Stephan Szabo wrote:
On Thu, 13 Feb 2003, mlw wrote:Stephan Szabo wrote:On Thu, 2003-02-13 at 09:23, mlw wrote:I deal with a number of PG databases on a number of sites, and it is a real pain in the ass to get to a PG box and hunt around for data directory so as to be able to administer the system. What's really annoying is when you have to find the data directory when someone else set up the system.You realize that the actual code feature doesn't necessarily help this case, right? Putting configuration in /etc and having a configuration file option on the command line are separate concepts.Re-read my statement and yours about the case you were mentioning. ;) Sure, putting the files in /etc lets you find them easily. However, if you're doing things like finding configuration made by someone else and said configuration isn't in /etc (which if they wanted to they could do now with symlinks I believe - yes symlinks aren't a complete solution, but I think they're reasonable on most of our current ports) then you still have to search the system for the configuration file, except now it might not even be postgresql.conf. That's why I said the two issues aren't the same.I think the feature is worthwhile, but I have some initial condition functionality questions that may have been answered in the previous patch, but I don't remember at this point. Mostly these have to deal with initial creation. Does the user specify an output location to initdb, do they just specify a data dir as now where the configuration goes but then they need to move it somewhere, does initdb now do nothing relating to configuration file and the user should make one on his own. Related, is the admin expected to have already made (say) /etc/postgresql to stick the config in and set the permissions correctly (since initdb doesn't run as root)?My patch only works on the PostgreSQL server code. No changes have been made to the initialization scripts. The patch declares three extra configuration file parameters: hbafile= '/etc/postgres/pg_hba.conf' identfile='/etc/postgres/pg_ident.conf' datadir='/RAID0/postgres' The command line option is a capital 'C,' as in: postmaster -C /etc/postgresql.conf I have no problem leaving the default configuration files remaining in the data directory as sort of a maintenance / boot strap sort of thing, so I don't see any reason to alter the installation. As for this feature helping or not, I think it will. I think it accomplishes two things: (1) Separates configuration from data. (2) Allows an administrator to create a convention across multiple systems regardless of the location and mount points of the database storage. (3) Lastly, it is a familiar methodology to DBAs not familiar with PostgreSQL.I agree on all these points ("I think the feature is worthwhile, but..."). I just wonder if we were going to do this, we might as well look at all of the various things people want and decide what we want to do, for example, people commenting on default configuration locations through configure, how does this interact with what we have now, etc. I'd rather have a month spent arguing out a behavior rather than just adding a new behavior that we'll need to possibly revisit again in the future. :)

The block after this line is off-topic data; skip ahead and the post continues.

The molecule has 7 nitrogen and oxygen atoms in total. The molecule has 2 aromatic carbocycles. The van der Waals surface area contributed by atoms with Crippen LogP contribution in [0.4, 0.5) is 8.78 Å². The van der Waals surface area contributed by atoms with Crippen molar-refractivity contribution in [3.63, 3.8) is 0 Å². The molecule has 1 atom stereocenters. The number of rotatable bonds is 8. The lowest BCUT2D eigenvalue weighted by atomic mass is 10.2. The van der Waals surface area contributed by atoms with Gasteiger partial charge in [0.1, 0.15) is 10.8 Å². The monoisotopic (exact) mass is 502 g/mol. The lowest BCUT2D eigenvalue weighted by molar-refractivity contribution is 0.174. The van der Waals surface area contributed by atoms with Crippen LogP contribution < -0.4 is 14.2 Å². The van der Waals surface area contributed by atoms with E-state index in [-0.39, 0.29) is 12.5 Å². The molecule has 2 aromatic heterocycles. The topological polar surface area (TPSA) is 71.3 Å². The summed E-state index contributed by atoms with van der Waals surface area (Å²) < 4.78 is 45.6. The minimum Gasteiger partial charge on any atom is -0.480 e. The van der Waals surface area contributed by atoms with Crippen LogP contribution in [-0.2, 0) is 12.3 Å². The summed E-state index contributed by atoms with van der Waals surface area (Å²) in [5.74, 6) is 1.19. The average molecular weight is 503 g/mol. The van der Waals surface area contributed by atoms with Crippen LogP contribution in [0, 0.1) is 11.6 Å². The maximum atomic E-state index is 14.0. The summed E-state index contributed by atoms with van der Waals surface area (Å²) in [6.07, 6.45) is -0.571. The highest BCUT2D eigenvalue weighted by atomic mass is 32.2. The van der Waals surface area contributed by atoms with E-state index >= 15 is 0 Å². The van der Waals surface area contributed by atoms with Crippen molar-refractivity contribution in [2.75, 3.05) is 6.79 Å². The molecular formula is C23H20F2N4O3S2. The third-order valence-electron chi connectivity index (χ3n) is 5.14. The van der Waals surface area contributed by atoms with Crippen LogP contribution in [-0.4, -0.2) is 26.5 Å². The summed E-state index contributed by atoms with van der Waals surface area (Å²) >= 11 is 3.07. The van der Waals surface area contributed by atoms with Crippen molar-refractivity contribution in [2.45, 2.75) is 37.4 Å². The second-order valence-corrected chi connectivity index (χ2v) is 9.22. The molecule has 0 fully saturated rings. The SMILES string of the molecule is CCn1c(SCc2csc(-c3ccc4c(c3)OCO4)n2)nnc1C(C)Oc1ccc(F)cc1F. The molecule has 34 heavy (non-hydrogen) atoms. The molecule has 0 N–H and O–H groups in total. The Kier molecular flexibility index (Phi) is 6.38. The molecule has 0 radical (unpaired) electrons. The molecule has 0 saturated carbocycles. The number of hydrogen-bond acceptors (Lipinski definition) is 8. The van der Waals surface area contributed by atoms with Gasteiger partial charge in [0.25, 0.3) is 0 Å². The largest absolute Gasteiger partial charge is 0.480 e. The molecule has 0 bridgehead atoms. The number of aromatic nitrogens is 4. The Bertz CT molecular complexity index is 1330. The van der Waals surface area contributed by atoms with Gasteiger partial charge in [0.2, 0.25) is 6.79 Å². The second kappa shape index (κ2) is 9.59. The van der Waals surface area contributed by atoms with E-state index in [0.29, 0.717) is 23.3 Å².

I have absolutely no problem debating and augmenting the feature. None what so ever, I am more pushing to get momentum to actually do it. In 7.1 I proposed this, and was told that it wasn't needed because (a) symlinks provide all the functionality you need and (b) that they were going to redesign the configuration system. That was well over a year ago (two?). I am willing to do the work, but what's the point if the core group isn't even going to use it?
Most of the admins I know don't use symlinks as they can not carry comments. Without knowing, you can change or delete a file that does not appear to be in use but which kills a working server. Symlinks are dangerous in production systems, it is easy to screw them up with scp when administering a cluster of computers.